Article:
Safe Play And Handling Puppies
Just like human babies, puppies need a lot of rest. It’s important to give them down time as well as exciting play time.
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As your puppy plays, they will use their mouths as well as their paws. This is normal, but puppy teeth are sharp and it’s important your puppy learns early on what they can and cannot munch on!
- Use appropriately sized toys. Your puppy is still a baby and a big ball might be too much for their little jaws! On the flip-side, small item are easily swallowed and can result in surgery to retrieve! Keep to puppy-sized toys to keep them happy, and make sure you get new toys as they grow.
- Don't use your hands. When you're growing up, it's hard to tell the difference between fingers and toys if they are used for the same thing! Making sure play is always with toys and not hands can help stop your puppy from getting confused and can help prevent puppy biting.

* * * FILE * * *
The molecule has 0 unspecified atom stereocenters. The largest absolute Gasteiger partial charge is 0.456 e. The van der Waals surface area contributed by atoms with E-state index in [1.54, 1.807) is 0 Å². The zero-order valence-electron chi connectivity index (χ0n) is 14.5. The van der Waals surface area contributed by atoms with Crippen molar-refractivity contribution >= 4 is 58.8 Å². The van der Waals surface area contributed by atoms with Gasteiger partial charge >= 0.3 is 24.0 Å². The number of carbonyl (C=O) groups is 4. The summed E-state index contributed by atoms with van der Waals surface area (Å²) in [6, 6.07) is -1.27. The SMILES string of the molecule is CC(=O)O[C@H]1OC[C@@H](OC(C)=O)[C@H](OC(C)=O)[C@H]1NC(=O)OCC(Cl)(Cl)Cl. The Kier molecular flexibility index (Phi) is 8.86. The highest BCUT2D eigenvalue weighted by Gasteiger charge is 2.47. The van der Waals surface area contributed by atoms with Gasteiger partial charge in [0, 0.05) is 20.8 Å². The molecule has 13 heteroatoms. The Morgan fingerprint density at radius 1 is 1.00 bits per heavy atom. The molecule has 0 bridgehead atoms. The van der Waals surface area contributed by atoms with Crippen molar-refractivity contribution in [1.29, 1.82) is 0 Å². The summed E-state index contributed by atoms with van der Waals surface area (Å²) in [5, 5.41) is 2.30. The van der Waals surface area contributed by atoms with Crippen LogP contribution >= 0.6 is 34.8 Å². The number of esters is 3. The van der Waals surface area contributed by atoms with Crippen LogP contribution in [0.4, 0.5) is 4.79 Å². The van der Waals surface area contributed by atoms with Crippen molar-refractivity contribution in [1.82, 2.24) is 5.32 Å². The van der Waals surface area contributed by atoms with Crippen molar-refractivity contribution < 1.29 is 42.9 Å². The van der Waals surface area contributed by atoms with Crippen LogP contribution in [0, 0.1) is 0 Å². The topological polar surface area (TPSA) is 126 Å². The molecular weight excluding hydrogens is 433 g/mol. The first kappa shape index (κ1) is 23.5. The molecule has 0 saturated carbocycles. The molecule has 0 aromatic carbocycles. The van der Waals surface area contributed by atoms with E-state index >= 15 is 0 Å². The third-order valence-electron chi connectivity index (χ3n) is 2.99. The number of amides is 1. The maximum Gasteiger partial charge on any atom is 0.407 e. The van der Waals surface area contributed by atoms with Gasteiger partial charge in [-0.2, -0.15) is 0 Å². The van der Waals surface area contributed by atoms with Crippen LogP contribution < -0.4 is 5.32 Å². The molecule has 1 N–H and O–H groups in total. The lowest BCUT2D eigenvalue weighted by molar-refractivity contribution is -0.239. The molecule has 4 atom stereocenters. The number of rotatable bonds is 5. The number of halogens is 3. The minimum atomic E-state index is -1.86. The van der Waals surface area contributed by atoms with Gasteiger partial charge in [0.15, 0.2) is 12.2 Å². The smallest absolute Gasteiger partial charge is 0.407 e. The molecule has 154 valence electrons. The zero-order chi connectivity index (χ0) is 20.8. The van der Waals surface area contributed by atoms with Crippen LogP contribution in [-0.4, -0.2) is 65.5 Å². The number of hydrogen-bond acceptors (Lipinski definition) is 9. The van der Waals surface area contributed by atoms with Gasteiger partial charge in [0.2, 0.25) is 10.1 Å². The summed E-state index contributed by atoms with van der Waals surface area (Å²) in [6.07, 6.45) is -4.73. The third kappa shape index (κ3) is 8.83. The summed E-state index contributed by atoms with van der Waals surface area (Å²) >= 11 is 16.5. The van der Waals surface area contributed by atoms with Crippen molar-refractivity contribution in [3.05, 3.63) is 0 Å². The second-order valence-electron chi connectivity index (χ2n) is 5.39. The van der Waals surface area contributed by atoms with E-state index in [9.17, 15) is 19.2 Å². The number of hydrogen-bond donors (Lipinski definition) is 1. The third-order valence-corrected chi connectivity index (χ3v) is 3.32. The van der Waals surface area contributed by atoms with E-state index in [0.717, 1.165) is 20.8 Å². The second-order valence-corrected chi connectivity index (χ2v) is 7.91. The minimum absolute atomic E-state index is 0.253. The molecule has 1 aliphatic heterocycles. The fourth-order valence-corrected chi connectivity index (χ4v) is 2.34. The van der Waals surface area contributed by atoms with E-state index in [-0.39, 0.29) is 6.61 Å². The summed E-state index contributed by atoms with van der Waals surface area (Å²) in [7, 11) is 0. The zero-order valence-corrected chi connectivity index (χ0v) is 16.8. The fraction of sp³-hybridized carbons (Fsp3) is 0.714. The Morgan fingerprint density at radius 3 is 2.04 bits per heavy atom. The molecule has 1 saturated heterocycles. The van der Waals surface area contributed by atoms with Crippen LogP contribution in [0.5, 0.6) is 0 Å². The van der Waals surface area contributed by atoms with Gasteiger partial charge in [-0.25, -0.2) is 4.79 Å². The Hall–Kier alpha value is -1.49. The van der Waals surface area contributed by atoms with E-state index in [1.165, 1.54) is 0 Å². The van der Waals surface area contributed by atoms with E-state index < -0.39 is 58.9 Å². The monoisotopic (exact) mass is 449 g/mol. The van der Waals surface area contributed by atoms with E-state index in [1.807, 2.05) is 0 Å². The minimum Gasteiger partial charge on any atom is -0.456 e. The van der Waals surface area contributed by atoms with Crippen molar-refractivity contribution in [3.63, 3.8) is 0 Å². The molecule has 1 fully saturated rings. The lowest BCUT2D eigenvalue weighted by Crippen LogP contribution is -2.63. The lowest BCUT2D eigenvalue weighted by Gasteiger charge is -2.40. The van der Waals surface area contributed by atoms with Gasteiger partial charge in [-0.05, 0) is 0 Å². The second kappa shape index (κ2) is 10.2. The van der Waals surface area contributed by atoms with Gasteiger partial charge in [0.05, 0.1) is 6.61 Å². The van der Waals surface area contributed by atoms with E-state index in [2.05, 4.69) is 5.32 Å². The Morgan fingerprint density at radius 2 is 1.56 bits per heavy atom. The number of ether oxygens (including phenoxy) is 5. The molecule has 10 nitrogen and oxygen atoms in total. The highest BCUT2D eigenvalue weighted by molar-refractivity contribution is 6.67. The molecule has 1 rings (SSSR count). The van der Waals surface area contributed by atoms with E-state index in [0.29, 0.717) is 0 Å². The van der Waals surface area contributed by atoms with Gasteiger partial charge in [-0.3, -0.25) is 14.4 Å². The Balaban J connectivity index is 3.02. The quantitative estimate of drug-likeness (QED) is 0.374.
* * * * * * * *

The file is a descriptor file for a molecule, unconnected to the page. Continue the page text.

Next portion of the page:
- Toys specially designed for teething puppies can be gentler on little mouths. Puppies generally get their adult teeth between 4 and 6 months old, although each puppy is different. Getting your puppy used to tooth brushingearly on can also help protect these new gnashers!
- Use toys only. If you don't want your dog to rip up your newspaper, don't use it to tickle him during play time! Now is the time to teach your puppy what they can and can't play with, and using household items like slippers, newspapers and cushions as toys will result in these being regarded as fun and acceptable chew targets.
- Make training fun! Training a puppy shouldn't feel like a chore to either of you. Building training into play, such as teaching fetch and drop it is a great way to puppy parent and you will find drop it very useful with an inquisitive pup around the house!